Calorie requirements

Your body requires about 500 extra calories daily while breastfeeding. This can be obtained in the form of a sandwich, fruit or a glass of skim milk. Your exact calorie needs depend on your metabolic rate and activity level.


Drinking to quench thirst

You do not need to drink large amounts of water to produce sufficient milk. If you drink to satisfy your thirst, you will be drinking enough to sustain breastfeeding.


This could be having a drink every time you breastfeed. In our hot and humid weather, you may want to keep a bottle of water handy when out-and-about.


Calcium needs and bone health

You may be concerned about whether breastfeeding will affect your bone health. During breastfeeding, changes in bone density occur. However, hormones increase calcium absorption. After weaning, bone density returns to previous levels and increases further.


Eating ample amounts of calcium-rich foods would meet your calcium needs. You do not require calcium supplements. Your calcium intake while breastfeeding also does not affect breast milk calcium levels.


Examples of calcium-rich foods are:

  • dairy products

  • green, leafy vegetables

  • Chinese cabbage such as bok choy

  • enriched tofu

  • ground sesame seeds

  • almonds

  • canned fish with soft bones


What about drinking milk? Drinking milk and making breast milk are completely unrelated. If you do not drink milk, try getting the nutrients in milk from other sources.


Dietary and vitamin supplements

You do not need dietary supplements if you eat a balanced diet. However, if you have a limited diet, supplements may be necessary to fill in deficiencies in your diet.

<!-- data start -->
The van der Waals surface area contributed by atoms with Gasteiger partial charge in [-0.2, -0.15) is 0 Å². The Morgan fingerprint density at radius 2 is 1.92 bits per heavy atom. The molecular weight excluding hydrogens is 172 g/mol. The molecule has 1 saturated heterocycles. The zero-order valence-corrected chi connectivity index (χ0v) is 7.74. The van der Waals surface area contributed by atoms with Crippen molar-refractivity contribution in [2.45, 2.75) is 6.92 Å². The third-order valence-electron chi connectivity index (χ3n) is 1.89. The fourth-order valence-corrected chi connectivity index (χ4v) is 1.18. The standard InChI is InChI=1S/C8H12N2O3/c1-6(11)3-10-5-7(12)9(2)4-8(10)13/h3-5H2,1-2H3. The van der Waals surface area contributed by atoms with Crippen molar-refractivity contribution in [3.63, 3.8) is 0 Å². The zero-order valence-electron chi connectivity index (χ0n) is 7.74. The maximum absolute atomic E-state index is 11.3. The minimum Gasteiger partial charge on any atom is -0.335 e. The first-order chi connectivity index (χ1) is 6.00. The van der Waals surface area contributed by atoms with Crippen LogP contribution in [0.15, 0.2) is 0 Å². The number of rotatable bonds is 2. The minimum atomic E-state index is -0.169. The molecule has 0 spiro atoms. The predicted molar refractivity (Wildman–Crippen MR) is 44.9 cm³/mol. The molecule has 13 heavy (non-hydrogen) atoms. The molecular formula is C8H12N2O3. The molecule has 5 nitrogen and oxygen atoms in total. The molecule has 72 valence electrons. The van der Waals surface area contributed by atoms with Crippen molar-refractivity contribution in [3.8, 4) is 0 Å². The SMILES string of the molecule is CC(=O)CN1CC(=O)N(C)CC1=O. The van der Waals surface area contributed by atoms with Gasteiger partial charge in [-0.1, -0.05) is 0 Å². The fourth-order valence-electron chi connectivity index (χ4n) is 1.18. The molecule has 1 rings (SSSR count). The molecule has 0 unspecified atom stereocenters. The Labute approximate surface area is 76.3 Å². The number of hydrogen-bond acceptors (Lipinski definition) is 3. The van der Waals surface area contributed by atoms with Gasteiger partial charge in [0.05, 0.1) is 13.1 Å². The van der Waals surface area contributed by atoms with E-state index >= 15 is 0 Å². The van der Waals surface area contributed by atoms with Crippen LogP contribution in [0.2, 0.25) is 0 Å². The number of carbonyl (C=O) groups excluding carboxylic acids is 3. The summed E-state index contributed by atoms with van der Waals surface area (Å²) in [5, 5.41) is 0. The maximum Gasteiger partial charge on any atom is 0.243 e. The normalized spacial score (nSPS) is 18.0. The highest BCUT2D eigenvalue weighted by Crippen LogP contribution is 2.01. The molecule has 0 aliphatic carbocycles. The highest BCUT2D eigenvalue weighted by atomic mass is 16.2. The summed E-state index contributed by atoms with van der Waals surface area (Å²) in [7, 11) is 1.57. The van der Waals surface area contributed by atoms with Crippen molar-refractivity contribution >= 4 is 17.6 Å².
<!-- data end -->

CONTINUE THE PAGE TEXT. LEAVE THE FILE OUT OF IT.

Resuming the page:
Lactation consultant Wendy Deshpande shares, “Those who do not eat animal products are at risk of vitamin B12 deficiency and need to get adequate vitamin B12 from supplements or fortified foods. Those who have limited sunlight exposure need to get adequate vitamin D from supplements or vitamin D-rich foods. Mothers who smoke cigarettes may benefit from additional iodine.”


Traditional Advice for Eating While Breastfeeding

Breastfeeding mothers are often advised by older relatives about foods they should eat for breastfeeding or to increase milk production. Much of this advice is based on cultural beliefs, religious values, personal experiences and wisdom passed down from earlier generations of nursing mothers. These may or may not be supported by science but are definitely worth considering.


Mothers in different parts of the world eat different foods to increase milk supply. Mothers in Northern Europe consume Brewer’s yeast and beer while papaya soup is preferred in Southern China and Singapore. Northern American mothers eat oatmeal for increasing supply, leading to the popularity of oatmeal-based lactation cookies!


Mother of two breastfed babies, Denise Ng shares, “My grandmother advised me to eat fish or drink fish soup everyday so that I will produce more breast milk. I listened to her and had plenty of milk. Of course, I now realise that the fish provided DHA. Following her advice helped me feel like I was doing my best.”

Thanks for sharing!